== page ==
Estimating depth from light field images for photographic editing require high accuracy, view consistency, and fast processing. We present an efficient and accurate method based on finding sparse depth and occlusion edges, then diffusing these edges into smooth depth regions. This is described in two papers: the first estimates depth for the central light field view, and the second reprojects this depth and completes missing areas through edge-guided inpainting.
We present an algorithm to estimate fast and accurate depth maps from light fields via a sparse set of depth edges and gradients. Our proposed approach is based around the idea that true depth edges are more sensitive than texture edges to local constraints, and so they can be reliably disambiguated through a bidirectional diffusion process. First, we use epipolar-plane images to estimate sub-pixel disparity at a sparse set of pixels. To find sparse points efficiently, we propose an entropy-based refinement approach to a line estimate from a limited set of oriented filter banks. Next, to estimate the diffusion direction away from sparse points, we optimize constraints at these points via our bidirectional diffusion method. This resolves the ambiguity of which surface the edge belongs to and reliably separates depth from texture edges, allowing us to diffuse the sparse set in a depth-edge and occlusion-aware manner to obtain accurate dense depth maps.
We propose a method to compute depth maps for every sub-aperture image in a lightfield in a view consistent way. Previous light field depth estimation methods typically estimate a depth map only for the central sub-aperture view, and struggle with view consistent estimation. Our method precisely defines depth edges via EPIs, then we diffus ethese edges spatially within the central view. These depth estimates are then propagated to all other views in an occlusion-aware way. Finally, disoccluded regions are completed by diffusion in EPI space. Our method runs efficiently with respect to both other classical and deep learning-based approaches, and achieves competitive quantitative metrics and qualitative performance on both synthetic and real-world light fields.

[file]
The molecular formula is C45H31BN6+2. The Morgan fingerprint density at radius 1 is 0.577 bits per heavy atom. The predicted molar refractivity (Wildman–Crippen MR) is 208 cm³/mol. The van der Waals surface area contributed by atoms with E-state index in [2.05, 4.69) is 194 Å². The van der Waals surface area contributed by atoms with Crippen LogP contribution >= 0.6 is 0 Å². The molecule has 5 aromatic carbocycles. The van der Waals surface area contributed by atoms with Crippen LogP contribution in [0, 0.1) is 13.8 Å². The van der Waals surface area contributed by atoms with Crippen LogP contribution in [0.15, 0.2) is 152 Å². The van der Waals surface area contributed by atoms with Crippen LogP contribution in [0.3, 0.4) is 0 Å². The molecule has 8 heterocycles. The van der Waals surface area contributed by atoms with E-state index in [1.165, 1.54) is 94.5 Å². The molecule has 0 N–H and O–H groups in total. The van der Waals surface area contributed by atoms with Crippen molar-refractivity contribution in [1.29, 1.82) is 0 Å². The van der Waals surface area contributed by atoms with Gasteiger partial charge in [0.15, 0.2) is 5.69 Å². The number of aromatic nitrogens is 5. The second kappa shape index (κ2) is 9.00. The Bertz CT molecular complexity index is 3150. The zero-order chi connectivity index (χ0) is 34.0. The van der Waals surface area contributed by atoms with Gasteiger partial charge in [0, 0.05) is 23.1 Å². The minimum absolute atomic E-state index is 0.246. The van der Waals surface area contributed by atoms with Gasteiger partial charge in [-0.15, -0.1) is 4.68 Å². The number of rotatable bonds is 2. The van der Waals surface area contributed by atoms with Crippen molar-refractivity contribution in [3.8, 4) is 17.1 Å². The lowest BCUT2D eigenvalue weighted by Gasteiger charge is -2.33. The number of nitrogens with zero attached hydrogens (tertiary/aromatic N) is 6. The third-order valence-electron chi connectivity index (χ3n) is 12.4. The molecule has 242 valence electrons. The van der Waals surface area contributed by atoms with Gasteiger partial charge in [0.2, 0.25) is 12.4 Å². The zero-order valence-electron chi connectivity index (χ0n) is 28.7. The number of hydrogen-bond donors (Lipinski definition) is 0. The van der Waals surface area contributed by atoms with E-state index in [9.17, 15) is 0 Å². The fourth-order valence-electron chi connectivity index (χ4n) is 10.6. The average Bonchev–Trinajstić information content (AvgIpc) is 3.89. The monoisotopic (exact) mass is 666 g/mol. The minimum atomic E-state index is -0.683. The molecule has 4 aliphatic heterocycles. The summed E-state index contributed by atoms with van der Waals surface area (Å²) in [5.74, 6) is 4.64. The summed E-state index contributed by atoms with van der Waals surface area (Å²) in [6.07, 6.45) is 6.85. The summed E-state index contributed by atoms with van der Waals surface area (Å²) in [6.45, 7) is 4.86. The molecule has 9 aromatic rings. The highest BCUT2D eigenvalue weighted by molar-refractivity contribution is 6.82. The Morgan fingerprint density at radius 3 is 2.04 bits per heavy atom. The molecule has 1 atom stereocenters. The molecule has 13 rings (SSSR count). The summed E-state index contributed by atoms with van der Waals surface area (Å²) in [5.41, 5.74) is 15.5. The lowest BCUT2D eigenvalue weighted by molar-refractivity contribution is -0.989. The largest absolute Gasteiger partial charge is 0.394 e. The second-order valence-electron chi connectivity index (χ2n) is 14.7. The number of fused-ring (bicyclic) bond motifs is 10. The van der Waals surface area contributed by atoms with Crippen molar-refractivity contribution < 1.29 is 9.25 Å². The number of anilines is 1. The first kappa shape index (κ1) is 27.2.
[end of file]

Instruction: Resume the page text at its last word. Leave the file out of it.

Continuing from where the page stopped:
Numair Khan thanks an Andy van Dam PhD Fellowship, James Tompkin thanks a gift from Cognex, and Min H. Kim thanks Korea NRF grant (2019R1A2C3007229).
"Edge-aware Bi-directional Diffusion for Dense Depth Estimation from Light Fields" was initially published as a tech report by Brown University; available here.